MAR DEL PLATA, Argentina (AP) -- An Argentine naval ship detained for more than two months in Ghana because of a financial dispute was returning home Wednesday to a triumphant welcome.
Thousands of Argentine government sympathizers traveled to the seaside resort of Mar del Plata, some 250 miles (400 kilometers) from the Argentine capital, to celebrate the return of the ARA Libertad.
Ghana courts ordered the ship held in October on a claim by Cayman Islands-based hedge fund NML Capital Ltd. Its owner, American billionaire Paul Singer, leads a group demanding payment in full, plus interest — about $350 million — for dollar-based Argentine bonds bought at fire-sale prices after Argentina's 2001-2002 economic collapse forced a sharp devaluation of its currency.
The conflict over the ship reached an especially tense moment in November, when Argentine sailors brandished weapons to block Ghanaian officials from moving the vessel to a less busy dock.
But the U.N.'s International Tribunal for the Law of the Sea ordered the ship's release last month after Argentina argued that warships are immune from seizure.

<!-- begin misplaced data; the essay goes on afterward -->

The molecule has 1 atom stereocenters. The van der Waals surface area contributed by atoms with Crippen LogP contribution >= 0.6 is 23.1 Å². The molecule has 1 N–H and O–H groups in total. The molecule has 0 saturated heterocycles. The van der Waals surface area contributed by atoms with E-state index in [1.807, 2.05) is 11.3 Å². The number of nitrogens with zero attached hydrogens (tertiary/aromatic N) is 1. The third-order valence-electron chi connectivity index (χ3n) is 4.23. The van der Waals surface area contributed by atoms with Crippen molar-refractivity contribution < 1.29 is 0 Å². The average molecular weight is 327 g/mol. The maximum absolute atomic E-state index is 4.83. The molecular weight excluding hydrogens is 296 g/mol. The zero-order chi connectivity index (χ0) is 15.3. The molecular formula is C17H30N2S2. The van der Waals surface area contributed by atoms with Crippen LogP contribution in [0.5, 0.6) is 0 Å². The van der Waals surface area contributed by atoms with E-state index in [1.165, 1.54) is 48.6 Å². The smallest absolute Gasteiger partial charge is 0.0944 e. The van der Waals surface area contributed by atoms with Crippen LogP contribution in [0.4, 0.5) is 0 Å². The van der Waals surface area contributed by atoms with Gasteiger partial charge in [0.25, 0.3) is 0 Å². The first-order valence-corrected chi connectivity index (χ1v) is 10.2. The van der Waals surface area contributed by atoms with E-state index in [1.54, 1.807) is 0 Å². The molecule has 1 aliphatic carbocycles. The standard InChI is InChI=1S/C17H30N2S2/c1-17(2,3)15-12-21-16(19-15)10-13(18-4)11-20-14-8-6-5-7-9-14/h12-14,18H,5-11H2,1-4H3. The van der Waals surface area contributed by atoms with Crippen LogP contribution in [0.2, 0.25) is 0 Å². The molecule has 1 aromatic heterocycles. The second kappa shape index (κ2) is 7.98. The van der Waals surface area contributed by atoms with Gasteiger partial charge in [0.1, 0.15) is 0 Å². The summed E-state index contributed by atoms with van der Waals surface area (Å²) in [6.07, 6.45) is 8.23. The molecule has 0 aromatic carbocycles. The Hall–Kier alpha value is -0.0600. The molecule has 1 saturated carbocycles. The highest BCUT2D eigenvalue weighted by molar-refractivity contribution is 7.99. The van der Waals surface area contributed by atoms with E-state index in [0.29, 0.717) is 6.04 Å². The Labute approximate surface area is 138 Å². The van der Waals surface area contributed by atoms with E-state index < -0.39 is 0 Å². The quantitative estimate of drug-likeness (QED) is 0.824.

President Cristina Fernandez has called Libertad a symbol of Argentina's sovereignty and has hailed its return as a victory for the country. She planned to head a ceremony in the afternoon to receive the ship.
Argentina, currently Latin America's third-biggest economy, engaged in the biggest sovereign debt default in history a decade ago. The government has restructured about 92 percent of its world record $95 billion debt default since then.
But Fernandez refuses to pay the holdouts, calling NML Capital and others "vulture funds" for buying debt for pennies on the U.S. dollar in 2002, when Argentina's economy during its worst crisis, and now trying to collect in full.
The fiery, center-left leader says it was their loss for refusing two opportunities to swap defaulted bonds for new, less valuable bonds that the state has reliably paid since 2005.
Members of Argentina's political opposition have called the welcoming ceremony for the ship an effort to boost support for Fernandez at a time when their compatriots are frustrated by soaring inflation, violent crime, allegations of high-profile corruption, and government currency controls that make it difficult to buy dollars.
Critics say that Argentines were humiliated by the government's failure to foresee that the ship would be seized in Ghana and other ports where it docked during training exercises.
Anti-government activists handed out fliers in Mar del Plata on Wednesday, encouraging people to join a pot-banging protest in the evening. "If were for you, Cristina, they would have kept the ship," the fliers read. "Stop the insecurity, the corruption and inflation for an independent justice."
Associated Press writer Almudena Calatrava reported from Buenos Aires.